An even more terrible challenge arises when a lawyer, who is one of Shardlake’s closest friends, is found with his throat cut and his body left in the fountain at Lincoln’s Inn. Other slayings make it clear that a serial killer, an unfamiliar concept in that day, is slaying reformers in ways that mirror the most lurid prophecies in the Book of Revelation.
The search for the serial killer leads Shardlake to meet Lady Catherine Parr, an intelligent widow who Henry is determined to make his sixth wife. However, the lady hesitates; she is, as Barak comments, “Afraid to say yes to the king and afraid to say no.” The king, slender and athletic in his youth, has by his 50s become grossly obese and is cursed with ulcers on both legs that won’t heal and stink to high heaven, all of which leads to endless speculation about his sex life.
By exposing the serial killer, Shardlake endears himself to Catherine Parr, who was one of the killer’s intended victims. After she has agreed to marry Henry, she summons the lawyer to thank him, and he reflects, “I saw the stillness in her, the stillness of one who has placed herself under firm control, who must stay controlled now to fulfill the role she had accepted on that great, terrible stage, the royal court.”
At the start of Heartstone, the fifth of the novels, Queen Catherine, as she has become, summons Shardlake again, this time to ask a favor, which, of course, he cannot deny. The son of one of her beloved servants has died mysteriously, and Catherine asks the lawyer to investigate. The son had been a tutor to the children of a family in the south of England, and Shardlake is soon enmeshed in that family’s dark secrets.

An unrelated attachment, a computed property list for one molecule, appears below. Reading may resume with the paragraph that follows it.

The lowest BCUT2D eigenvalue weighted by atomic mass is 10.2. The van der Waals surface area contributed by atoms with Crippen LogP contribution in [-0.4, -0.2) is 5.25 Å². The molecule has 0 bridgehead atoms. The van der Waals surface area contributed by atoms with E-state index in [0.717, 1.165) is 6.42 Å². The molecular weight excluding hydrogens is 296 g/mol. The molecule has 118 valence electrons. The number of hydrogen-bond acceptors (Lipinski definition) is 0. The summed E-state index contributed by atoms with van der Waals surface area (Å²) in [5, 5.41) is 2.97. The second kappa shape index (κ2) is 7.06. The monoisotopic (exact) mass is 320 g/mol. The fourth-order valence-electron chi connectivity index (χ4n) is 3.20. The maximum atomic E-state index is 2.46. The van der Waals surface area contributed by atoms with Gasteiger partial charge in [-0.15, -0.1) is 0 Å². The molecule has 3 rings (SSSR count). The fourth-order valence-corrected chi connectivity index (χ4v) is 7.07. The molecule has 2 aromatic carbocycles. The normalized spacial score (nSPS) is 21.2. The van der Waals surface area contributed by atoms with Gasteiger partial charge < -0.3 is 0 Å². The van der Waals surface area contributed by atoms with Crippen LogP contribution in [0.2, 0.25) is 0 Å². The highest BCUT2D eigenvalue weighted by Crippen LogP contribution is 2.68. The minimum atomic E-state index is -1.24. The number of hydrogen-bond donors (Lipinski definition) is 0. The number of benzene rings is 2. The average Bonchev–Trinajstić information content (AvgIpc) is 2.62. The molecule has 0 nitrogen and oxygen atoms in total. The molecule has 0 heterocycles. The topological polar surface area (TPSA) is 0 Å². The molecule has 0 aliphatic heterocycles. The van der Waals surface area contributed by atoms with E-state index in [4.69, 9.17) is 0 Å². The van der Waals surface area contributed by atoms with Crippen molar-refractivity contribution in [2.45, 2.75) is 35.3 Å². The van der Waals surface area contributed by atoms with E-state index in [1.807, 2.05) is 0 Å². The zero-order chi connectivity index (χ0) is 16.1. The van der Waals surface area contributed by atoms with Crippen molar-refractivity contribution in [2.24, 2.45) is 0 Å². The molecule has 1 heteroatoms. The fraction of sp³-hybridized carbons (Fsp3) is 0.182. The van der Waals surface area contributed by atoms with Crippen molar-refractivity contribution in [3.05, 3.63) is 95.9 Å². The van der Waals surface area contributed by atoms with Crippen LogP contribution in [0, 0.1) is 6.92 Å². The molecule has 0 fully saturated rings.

As Shardlake untangles that mystery, a French fleet—larger than that of the Spanish Armada 40 years later—is sailing toward England carrying 30,000 soldiers. English spies think the fleet will attack near Portsmouth, and Henry rides there to rally his outnumbered forces. Shardlake is there, too, as part of his investigation. Seeking a witness, he boards one of the huge English warships in the harbor, where he very nearly dies.
Still, Shardlake cheats death once more, and new adventures lie ahead.
This summary of Sansom’s plots can only hint at all the virtues of these brilliant and supremely readable novels. Sansom’s characters are believable, his knowledge of the period is vast, and his portrait of England is extraordinary. To read the novels is to step into a time machine and emerge in the dirty, dangerous London (population about 60,000) of the 1540s, as wars are fought, heads are lopped off, proud lords and ladies scheme and rise and fall, and thousands of beggars and cutpurses roam the streets. The great English crime novelist P. D. James, after reading the first Shardlake novel, declared that “the sights, the voices, the very smell of this turbulent age seem to rise from the page.”